Rocket debris found on beach goes to museum - wistv.com - Columbia, South Carolina |

Rocket debris found on beach goes to museum

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By Michelle Paynter - bio | email

HILTON HEAD ISLAND, SC (WTOC) - Remember when a rocket fender washed ashore a couple months ago on Hilton Head Island? Many say it was one of the most intriguing things to happen there this summer.

A large piece of a Atlas V rocket washed up at Palmetto Dunes on May 22.

On Tuesday, that piece of rocket was unveiled at the Coastal Discovery Museum at Honey Horn on Hilton Head.

The giant piece of a rocket can still draw a crowd. Lisa Nocks and her family are vacationing from Ohio. Nocks said that when they heard part of a space ship was going on display at the museum, they couldn't pass it up.

"We thought it was really unique to come and see something different that had washed ashore," Nocks said. "Usually we see horseshoe crabs, shells, but come on, a rocket, that's cool!"

It turns out this rocket was launched April 22 from Cape Canaveral in Florida. Michael Rein from United Launch Alliance, the company that owns the rocket, drove up to Hilton Head to try to explain how part of the rocket's faring ended up on the beach.

"The plan was for the faring to come back, hit the water with such a force that they break up and the pieces sink to the bottom. This is the way it's been done for 50 years. Somehow this piece got caught in the current, 550-575 miles later it washed up on your shore," Rein said.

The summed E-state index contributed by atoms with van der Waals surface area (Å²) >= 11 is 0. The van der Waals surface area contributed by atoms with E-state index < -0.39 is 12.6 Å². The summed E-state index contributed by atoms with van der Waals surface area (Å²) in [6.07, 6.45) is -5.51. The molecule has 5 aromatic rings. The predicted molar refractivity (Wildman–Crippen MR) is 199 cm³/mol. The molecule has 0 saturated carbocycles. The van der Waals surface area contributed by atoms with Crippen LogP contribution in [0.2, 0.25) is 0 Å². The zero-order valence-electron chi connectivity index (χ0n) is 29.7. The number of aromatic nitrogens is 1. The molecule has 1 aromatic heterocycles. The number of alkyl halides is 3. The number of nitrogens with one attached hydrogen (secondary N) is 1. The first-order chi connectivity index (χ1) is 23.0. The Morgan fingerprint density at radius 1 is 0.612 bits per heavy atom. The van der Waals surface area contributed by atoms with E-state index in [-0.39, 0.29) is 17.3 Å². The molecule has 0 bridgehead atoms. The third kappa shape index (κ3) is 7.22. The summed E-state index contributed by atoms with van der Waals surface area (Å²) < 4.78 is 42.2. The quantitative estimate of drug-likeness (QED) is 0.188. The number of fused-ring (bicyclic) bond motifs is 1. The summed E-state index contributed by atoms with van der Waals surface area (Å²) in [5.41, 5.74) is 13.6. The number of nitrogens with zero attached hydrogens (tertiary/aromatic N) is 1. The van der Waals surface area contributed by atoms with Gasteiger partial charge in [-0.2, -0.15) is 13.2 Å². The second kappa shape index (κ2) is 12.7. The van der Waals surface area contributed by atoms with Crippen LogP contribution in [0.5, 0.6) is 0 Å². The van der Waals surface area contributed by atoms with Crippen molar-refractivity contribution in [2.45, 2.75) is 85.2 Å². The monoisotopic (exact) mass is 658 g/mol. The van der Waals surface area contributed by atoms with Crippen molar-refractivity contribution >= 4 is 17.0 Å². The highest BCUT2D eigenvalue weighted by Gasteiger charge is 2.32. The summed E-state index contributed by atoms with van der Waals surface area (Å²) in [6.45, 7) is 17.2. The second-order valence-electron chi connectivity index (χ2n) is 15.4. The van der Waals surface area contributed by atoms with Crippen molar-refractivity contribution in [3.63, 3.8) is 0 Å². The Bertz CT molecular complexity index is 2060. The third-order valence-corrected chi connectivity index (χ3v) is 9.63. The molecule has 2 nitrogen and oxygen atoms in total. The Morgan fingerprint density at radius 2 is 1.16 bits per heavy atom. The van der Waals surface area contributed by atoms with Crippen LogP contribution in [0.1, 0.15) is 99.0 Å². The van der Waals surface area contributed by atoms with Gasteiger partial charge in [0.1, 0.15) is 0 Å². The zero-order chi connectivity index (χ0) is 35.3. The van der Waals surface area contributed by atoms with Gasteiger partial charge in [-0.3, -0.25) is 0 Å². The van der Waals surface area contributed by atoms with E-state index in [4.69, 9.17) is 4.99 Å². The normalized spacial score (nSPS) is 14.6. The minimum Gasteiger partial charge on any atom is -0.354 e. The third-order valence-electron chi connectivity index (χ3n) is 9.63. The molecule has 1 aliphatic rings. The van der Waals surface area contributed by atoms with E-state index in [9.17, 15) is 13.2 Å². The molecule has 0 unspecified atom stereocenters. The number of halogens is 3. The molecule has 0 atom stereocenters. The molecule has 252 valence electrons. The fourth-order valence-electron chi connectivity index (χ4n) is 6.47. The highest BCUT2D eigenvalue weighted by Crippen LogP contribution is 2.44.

Rein said having rocket debris wash ashore is rare. He is excited to see this piece of space junk has become a real treasure.

"I think the neatest thing about it is if we can introduce any new community to science and technology and take the mystery out of it, it think it's a great thing," said Rein.

And even better seeing young people who leave wanting to know more. Like Nocks' 13-year-old son, Alexander, and her 9-year-old daughter, Katherine.

"They love science," said Nocks. "And for them to see something like this, they are pretty amazed by it."

The museum said the rocket faring will be on display for the next three to five months or as long as there is a interest from the community.

For more information about the Coastal Discovery Museum visit www.coastaldiscovery.org.

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